Researchers believe that much of garlic’s therapeutic effect comes from its allicin, and as allicin digests in your body it produces sulfenic acid, a compound that reacts faster with dangerous free radicals than any other known compound. Isn’t that astounding? 🙂
In 2001, a bunch of Israeli food chemists discovered that the common ways that most people prepare garlic destroy most of the health benefits of garlic. Raw garlic contains the ingredients to make allicin, which is its most active ingredient, but not allicin itself. Allicin is made when two substances in garlic come into contact with each other.
One is a protein fragment called alliin and the other is a heat-sensitive enzyme called alliinase. In a clove of garlic, those two compounds are separate. They don’t join together until you slice, press, smash, or chew the garlic. It is then that the barriers between them are ruptured. Then the combustion begins, and the wondrous health benefits also happen.
Here’s the thing: these Israeli chemists found out that if you heat garlic immediately after crushing or dicing it, you destroy the heat-sensitive enzyme that is necessary to create the allicin. Two minutes in a frying pan will take away nearly all the health benefits of garlic. Only one minute in the microwave, and none of the awesome cancer-fighting ability of garlic will be left.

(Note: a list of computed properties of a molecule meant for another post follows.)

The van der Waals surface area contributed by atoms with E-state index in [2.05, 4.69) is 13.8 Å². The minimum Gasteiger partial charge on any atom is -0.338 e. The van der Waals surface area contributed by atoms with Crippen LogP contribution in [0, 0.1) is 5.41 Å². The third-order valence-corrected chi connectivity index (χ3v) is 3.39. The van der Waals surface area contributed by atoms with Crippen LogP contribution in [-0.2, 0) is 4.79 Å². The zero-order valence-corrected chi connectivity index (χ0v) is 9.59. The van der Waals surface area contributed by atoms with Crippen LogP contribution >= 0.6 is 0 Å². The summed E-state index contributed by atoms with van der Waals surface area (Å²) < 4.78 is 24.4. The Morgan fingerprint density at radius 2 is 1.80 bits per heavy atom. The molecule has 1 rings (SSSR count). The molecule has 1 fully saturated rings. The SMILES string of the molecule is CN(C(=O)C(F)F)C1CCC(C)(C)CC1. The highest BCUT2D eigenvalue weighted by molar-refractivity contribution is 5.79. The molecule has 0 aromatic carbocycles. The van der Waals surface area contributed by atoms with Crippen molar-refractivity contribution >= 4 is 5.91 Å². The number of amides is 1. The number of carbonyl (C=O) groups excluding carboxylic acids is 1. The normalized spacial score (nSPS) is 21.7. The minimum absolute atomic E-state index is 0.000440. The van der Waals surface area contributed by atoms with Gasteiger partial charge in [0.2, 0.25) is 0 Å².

BUT. Here’s the secret, the cool part, the thing that will change the way you cook with garlic forever. And it is so simple. You can go ahead and chop and smash and dice or slice your garlic, and then keep it away from the heat for ten minutes. That’s it. That’s all.
During this health-enhancing, disease-fighting ten minutes, the maximum amount of allicin is created, so the heat-sensitive enzyme is no longer needed. You can sauté or bake or fry or broil the garlic to your heart’s content with complete confidence that you will reap all the health benefits of this unassuming, yet powerfully nutritious food.
And you know, garlic has so many healing properties that waiting those crucial ten minutes could potentially reduce your risk of a number of horrible diseases.
By the way, if you eat garlic raw, no worries. It’s only the premature heating of garlic that destroys those compounds.
Now. Wasn’t that worth the tease? You see why I just had to share this with you, Gentle Reader, and I hope you share it with your friends, too. (Use the share buttons. Or your telephone. Or in casual conversation, over the garden gate. Just share!) And out of curiosity, I’d love it if you left a quick comment below, on whether you had ever heard this fact before. I rather think that it hasn’t gotten around to everybody yet, since it was only just discovered, in 2001. By those crazy Israeli chemists. Bless ’em.
Oh! Also, this is where I learned this cool fact: from Jo Robinson’s excellent book, Eating on the Wild Side. This book is so full of these sorts of food facts that I recommend that you buy or borrow a copy and read it. It should be on every eater’s shelf, with your favorite cookbooks!
I’m pretty sure I’ve mentioned this book before in this space. 🙂
Well, I’m off–I’m hungry for garlic now, so I think I’ll go smash and dice some–and then wait for ten minutes!–and then cook up some garlic-heavy stir-fry. Thanks for stopping by, my Gentle Reader.
- Ten Things I love about my hubby
- The Nourishing Homestead, by Ben Hewitt: fun comes in threes!